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Corn+Soybean Digest

Biotechnology Battle Continues In Europe

Two steps forward and three steps back. At times, that seems to describe the progress that the U.S. is making in winning Europeans' acceptance of genetically modified crops.

With genetically modified crops growing on nearly 40% of this year's cotton acreage, over one-third of all soybean acreage and about 20% of the corn acreage, it's no wonder that government agencies, commodity organizations and chemical companies are waging a diligent campaign for full acceptance of transgenic crops abroad.

"The more information we can give people about biotechnology, the more familiar they become with it and the less resistance there is," says Jim Hershey, the American Soybean Association's (ASA) director for Europe, CIS, the Middle East and Africa.

After Roundup Ready soybeans got European Union approval, ASA launched an educational campaign at food and feed manufacturers and processors in Germany.

The crux of the program was to give positive, accurate information to leery consumers to alleviate their concerns, explains Hershey.

"Most people in the government and the industry will tell you now there's movement - albeit slow - toward the acceptance of biotechnology in Germany," he says.

While progress is being made, misinformation about biotechnology still abounds. For example, a June 1998 Greenpeace news release stated: "Plants engineered for herbicide tolerance, such as Monsanto's Roundup Ready crops, could spread their genes to weedy relatives, creating uncontrollable super weeds. Crops that produce their own insecticides can similarly lead to super bugs whose tolerance demands massive use of toxic pesticides."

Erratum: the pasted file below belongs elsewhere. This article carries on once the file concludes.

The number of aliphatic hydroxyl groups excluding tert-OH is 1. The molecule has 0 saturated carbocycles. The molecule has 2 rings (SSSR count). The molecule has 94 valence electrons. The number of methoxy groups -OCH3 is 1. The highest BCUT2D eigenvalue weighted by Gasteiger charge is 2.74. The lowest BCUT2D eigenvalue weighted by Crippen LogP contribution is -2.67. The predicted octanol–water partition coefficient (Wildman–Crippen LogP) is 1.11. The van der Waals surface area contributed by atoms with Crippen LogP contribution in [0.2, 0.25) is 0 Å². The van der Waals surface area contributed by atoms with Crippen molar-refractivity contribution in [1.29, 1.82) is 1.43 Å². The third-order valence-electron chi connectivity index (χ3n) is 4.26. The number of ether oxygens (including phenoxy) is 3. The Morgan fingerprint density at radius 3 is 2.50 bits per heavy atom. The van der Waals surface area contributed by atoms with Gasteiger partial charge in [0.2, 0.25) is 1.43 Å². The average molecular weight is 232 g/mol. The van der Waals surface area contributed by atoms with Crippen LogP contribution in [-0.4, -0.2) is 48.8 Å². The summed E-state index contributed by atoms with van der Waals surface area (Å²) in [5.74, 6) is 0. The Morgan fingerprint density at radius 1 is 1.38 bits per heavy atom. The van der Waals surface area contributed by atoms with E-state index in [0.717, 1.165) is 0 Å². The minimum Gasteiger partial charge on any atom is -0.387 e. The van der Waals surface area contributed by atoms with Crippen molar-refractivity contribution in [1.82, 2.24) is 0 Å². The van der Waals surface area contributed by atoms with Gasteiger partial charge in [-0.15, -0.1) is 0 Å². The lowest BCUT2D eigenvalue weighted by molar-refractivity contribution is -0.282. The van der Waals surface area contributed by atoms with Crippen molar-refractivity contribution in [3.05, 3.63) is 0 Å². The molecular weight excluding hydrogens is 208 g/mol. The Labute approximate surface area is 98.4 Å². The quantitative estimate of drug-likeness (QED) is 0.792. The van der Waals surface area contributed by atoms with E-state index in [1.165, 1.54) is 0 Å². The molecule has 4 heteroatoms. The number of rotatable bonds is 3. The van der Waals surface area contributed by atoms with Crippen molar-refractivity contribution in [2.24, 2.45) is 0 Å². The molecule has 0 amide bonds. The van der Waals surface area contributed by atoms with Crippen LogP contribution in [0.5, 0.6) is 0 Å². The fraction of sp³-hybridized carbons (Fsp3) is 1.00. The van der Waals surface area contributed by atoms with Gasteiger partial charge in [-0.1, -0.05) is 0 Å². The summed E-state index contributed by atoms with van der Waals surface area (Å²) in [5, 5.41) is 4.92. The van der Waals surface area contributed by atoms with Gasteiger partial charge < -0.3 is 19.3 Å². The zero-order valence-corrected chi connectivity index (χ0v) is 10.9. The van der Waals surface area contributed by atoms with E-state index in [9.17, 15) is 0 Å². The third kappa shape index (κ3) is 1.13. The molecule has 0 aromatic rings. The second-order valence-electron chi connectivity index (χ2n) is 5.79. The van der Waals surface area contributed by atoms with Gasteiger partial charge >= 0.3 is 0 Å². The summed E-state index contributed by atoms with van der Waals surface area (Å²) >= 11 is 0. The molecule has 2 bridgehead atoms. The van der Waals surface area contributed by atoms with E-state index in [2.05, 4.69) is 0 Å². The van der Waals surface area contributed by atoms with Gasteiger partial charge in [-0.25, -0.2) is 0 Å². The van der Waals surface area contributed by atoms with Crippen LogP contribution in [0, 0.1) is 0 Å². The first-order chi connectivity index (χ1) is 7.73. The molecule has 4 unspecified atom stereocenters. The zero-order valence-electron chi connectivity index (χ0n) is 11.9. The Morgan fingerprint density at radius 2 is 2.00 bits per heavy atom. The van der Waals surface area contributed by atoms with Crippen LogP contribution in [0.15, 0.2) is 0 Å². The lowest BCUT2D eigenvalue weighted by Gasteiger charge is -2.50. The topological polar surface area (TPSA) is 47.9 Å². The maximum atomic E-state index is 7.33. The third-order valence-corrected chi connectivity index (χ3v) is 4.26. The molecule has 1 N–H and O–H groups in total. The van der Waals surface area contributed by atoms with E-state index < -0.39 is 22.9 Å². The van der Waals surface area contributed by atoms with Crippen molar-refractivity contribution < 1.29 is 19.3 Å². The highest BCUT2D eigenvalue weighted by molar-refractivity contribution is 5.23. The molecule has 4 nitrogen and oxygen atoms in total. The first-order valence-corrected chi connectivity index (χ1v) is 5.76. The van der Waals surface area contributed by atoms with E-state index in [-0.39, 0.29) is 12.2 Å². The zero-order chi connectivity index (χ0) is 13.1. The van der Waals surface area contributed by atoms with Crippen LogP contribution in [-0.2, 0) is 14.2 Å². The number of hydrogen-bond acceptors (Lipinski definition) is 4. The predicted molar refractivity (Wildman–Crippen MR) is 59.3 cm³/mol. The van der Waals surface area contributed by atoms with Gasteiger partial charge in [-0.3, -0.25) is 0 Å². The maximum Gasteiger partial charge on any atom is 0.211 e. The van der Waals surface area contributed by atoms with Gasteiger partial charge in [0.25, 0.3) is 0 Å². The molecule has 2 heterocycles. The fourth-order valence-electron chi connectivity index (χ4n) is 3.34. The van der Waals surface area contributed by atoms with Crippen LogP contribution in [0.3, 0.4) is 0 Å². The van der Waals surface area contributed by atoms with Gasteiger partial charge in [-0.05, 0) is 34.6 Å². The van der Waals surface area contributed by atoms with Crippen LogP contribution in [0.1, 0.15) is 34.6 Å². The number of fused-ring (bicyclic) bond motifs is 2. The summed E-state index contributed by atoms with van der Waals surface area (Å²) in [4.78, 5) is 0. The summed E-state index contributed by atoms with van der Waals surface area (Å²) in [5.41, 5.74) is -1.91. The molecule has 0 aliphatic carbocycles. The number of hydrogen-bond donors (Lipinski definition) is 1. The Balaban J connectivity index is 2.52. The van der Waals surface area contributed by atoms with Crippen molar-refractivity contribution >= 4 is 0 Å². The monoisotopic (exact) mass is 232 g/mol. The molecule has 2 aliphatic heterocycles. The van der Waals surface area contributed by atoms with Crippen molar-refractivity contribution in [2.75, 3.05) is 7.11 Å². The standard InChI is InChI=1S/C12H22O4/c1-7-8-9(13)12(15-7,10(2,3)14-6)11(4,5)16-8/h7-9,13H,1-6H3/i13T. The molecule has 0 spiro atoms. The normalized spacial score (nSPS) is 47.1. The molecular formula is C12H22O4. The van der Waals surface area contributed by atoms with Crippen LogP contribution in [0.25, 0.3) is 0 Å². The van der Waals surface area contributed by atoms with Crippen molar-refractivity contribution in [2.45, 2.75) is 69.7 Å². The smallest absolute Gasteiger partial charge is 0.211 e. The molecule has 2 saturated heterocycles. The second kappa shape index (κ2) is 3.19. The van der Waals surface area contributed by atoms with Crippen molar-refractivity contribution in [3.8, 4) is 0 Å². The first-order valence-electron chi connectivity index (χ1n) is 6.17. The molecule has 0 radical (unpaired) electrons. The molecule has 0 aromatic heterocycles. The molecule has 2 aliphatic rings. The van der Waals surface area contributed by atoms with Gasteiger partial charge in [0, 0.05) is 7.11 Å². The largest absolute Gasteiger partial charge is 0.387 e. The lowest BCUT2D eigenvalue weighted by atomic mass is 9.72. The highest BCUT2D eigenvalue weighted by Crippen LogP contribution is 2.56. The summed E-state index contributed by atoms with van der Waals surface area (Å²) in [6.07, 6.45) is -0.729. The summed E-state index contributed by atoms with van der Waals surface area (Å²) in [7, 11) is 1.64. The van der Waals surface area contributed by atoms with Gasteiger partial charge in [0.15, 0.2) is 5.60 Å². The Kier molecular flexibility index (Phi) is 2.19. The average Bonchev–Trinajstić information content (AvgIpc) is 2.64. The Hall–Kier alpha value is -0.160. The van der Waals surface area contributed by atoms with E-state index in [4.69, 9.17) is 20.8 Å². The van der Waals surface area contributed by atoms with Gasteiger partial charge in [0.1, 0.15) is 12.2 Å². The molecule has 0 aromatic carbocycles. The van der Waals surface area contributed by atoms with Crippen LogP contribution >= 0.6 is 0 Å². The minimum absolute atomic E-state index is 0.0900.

A recent survey of 950 Britons by Market & Opinion Research International, a London polling firm, found that 58% oppose the introduction of genetically modified food, up from 51% in a 1996 survey.

ASA, in cooperation with USDA and the Foreign Agricultural Service, has turned its attention to quelling the concerns about transgenic crops in Great Britain.

"We take hope in the example of Germany," says Hershey. "If you keep funneling information into the market, hopefully the curve will start to shift. We have science and truth on our side."

Monsanto is spending about $5 million this summer on ads in British and French newspapers to promote dialogue and the benefits of transgenic crops, reports the Wall Street Journal. The ads tout such potential benefits as higher-yielding crops to feed the world's swelling population and naturally colored cotton to eliminate harmful dyes.

The European Commission (EC) recently passed a law requiring that all food products be labeled if they may contain transgenic crops.

"It's unfortunate and, in our opinion, it's not right. But they've done it and we have to live with it," says Hershey.

As most transgenic and traditional crops are not segregated at the farm, not all food products with soy- or corn-based ingredients contain transgenic plant material. Regardless, they must be labeled, explains Karen Marshall, Monsanto's director of public relations.

Questions remain as to how the EC-mandated label is going to be worded.

"The really important thing is that the labels are not misleading and that they don't insinuate that one type of product - genetically modified vs. non-modified - is better than the other," stresses Marshall.

In the Netherlands, labeling has been required on a countrywide level for over a year on all products containing ingredients with Roundup Ready soybeans.

"Our market research shows that the labels have no effect on sales," she says.

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